28 January – Memorial of Saint Thomas Aquinas, Priest, Doctor
Thomas Aquinas (1225-1274) was the son of the Count of Aquino. He was born in the family castle in Lombardy near Naples, Italy. He was educated by Benedictine monks at Monte Cassino, and at the University of Naples. He secretly joined the mendicant Dominican friars in 1244. His family kidnapped and imprisoned him for a year to keep him out of sight and deprogram him, but they failed to sway him,and he rejoined his order in 1245.
He studied in Paris, France, from 1245-1248 under St. Albert the Great, then accompanied Albertus to Cologne, Germany. He was ordained in 1250, then returned to Paris to teach. He taught theology at the University of Paris. He wrote defenses of the mendicant orders, commentaries on Aristotle and Lombard’s Sentences, and some bible-related works, usually by dictating to secretaries. He won his doctorate, and taught at several Italian cities. He was recalled by the king and the University of Paris in 1269, then recalled to Naples in 1272 where he was appointed regent of studies while working on the Summa Theologica.
On 6 December 1273, he experienced a divine revelation which so enraptured him that he abandoned the Summa, saying that it and his other writing were so much straw in the wind compared to the reality of the divine glory. He died four months later while en route to the Council of Lyons, overweight and with his health broken by overwork.
His works have been seminal to the thinking of the Church ever since. They systematized her great thoughts and teaching, and combined Greek wisdom and scholarship methods with the truth of Christianity. Pope Leo VIII commanded that his teachings be studied by all theology students. He was proclaimed a Doctor of the Church in 1567.
-Patron Saint Index
2 Samuel 6:12-15,17-19
David went and brought the ark of God up from Obed-edom’s house to the Citadel of David with great rejoicing. When the bearers of the ark of the Lord had gone six paces, he sacrificed an ox and a fat sheep. And David danced whirling round before the Lord with all his might, wearing a linen loincloth round him. Thus David and all the House of Israel brought up the ark of the Lord with acclaim and the sound of the horn. They brought the ark of the Lord in and put it in position inside the tent that David had pitched for it; and David offered holocausts before the Lord, and communion sacrifices. And when David had finished offering holocausts and communion sacrifices, he blessed the people in the name of the Lord of Hosts. He then distributed among all the people, among the whole multitude of Israelites, men and women, a roll of bread to each, a portion of dates, and a raisin cake. Then they all went away, each to his own house.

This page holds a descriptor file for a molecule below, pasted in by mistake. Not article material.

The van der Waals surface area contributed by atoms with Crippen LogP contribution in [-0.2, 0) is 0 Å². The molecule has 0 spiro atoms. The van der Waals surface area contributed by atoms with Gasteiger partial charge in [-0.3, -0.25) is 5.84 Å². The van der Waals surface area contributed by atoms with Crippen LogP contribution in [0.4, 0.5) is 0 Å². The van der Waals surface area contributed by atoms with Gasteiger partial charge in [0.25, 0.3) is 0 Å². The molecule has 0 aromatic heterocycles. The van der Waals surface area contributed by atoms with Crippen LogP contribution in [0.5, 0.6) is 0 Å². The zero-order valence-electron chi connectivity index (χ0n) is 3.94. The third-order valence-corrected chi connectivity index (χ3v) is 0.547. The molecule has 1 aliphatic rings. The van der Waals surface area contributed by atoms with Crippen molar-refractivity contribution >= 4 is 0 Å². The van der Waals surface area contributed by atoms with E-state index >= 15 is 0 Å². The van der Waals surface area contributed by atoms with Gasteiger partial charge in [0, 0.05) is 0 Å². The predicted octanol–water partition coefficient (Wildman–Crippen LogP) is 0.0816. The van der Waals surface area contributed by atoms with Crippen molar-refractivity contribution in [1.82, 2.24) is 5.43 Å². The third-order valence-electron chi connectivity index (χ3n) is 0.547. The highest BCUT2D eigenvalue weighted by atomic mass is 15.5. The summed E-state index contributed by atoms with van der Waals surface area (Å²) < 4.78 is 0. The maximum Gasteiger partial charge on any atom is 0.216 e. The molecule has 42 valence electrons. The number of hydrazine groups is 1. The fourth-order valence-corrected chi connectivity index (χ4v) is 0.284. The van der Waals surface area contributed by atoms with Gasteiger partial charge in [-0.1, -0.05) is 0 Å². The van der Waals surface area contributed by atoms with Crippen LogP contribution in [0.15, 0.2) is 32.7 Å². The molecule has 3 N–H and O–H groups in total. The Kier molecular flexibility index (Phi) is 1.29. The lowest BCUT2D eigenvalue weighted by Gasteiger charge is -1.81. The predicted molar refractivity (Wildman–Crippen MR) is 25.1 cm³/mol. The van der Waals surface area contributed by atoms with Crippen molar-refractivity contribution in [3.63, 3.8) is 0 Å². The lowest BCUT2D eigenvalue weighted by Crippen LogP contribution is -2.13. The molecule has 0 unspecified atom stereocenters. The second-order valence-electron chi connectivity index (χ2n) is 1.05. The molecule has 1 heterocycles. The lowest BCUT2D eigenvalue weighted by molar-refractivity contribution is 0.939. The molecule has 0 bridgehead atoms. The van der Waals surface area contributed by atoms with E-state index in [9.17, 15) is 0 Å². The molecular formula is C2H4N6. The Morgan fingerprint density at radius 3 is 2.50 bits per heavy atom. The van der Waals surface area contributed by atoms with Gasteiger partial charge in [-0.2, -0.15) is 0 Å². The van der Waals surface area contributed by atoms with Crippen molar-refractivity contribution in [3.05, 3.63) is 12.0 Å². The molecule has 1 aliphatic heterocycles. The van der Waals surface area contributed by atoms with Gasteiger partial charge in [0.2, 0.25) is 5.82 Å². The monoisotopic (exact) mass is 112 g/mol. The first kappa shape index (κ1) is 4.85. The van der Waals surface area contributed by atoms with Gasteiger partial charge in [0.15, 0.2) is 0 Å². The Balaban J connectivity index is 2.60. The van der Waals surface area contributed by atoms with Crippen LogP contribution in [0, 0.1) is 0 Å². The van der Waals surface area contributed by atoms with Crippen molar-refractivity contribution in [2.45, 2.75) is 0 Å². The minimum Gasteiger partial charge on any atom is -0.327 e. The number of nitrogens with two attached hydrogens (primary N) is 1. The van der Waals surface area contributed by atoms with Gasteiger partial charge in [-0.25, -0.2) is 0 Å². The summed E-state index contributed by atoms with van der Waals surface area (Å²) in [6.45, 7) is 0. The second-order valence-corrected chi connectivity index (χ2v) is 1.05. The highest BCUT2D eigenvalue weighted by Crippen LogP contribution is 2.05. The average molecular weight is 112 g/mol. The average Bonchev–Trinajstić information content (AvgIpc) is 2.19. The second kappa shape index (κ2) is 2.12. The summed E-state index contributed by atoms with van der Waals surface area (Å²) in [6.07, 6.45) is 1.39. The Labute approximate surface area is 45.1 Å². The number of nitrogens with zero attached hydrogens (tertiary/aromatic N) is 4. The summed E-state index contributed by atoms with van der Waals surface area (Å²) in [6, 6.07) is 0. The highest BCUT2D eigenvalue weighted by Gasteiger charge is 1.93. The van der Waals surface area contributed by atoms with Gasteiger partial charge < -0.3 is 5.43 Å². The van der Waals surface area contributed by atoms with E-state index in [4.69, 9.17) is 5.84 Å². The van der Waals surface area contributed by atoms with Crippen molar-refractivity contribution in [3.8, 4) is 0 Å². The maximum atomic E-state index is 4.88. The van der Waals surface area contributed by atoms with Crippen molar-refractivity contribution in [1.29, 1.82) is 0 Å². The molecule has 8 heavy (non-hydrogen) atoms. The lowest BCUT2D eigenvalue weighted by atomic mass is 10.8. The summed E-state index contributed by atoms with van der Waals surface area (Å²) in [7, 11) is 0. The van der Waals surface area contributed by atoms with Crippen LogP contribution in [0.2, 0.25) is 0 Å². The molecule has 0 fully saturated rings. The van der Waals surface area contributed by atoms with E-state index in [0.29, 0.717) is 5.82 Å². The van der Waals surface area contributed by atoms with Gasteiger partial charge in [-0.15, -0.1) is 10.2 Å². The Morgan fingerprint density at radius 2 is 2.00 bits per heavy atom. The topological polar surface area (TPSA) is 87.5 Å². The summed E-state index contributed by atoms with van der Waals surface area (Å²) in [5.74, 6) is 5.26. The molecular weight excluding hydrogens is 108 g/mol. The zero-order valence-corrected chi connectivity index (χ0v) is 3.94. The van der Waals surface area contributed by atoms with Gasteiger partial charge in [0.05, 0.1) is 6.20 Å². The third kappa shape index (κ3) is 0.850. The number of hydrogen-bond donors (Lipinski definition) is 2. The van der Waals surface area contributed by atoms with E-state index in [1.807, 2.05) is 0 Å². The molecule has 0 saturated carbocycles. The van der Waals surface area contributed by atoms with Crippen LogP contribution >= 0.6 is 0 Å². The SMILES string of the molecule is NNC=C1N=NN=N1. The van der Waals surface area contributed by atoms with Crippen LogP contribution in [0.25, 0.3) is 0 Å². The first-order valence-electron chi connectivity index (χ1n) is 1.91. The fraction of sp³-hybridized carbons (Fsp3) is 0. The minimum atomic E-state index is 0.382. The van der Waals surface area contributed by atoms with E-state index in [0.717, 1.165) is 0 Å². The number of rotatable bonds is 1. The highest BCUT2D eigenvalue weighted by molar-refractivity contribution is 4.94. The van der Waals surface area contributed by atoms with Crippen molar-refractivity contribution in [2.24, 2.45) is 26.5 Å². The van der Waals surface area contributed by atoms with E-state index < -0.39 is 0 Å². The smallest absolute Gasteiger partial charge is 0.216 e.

The mother and brothers of Jesus arrived and, standing outside, sent in a message asking for him. A crowd was sitting round him at the time the message was passed to him, ‘Your mother and brothers and sisters are outside asking for you.’ He replied, ‘Who are my mother and my brothers?’ And looking round at those sitting in a circle about him, he said, ‘Here are my mother and my brothers. Anyone who does the will of God, that person is my brother and sister and mother.’
Anyone who does the will of God, that person is my brother and sister and mother.’
Discerning the will of God is a very difficult task to do. I do not think it is because God is not calling but rather I am not listening. I believe it is because I am too distracted by the daily noise of the world which prevents me from discovering what God’s plan is for me. The use of mobile phones, the daily struggles at home and at work and also the challenges in trying to make ends meet means there is often very little time for God. Jesus reminds us in the Gospel of today that it is in the doing of the will of God that we are considered his sibling.
Why is it difficult for us to listen to the will of God? I have found that it is because it requires me to continue in a route which is not what I desire for myself. It is something which tugs me in the opposite direction and which forces me to renounce the ways of the world. It certainly is difficult to give up my own challenges but with daily prayer, it helps me to be focused on the crucified Christ. It is in the emptying of myself where I discover what it means to listen to God’s word.
As we continue with our journey in life, we will always face different challenges. What we can choose to do is to allow God to work within us to enable us to accept our own failings and trust in Him to use these weaknesses within us to glorify his name.
(Today’s Oxygen by Nicholas Chia)
Prayer: Heavenly Father, I surrender my will to you. Let me trust in you.
Thanksgiving: We give thanks for all who have given up their possessions in life for God’s service.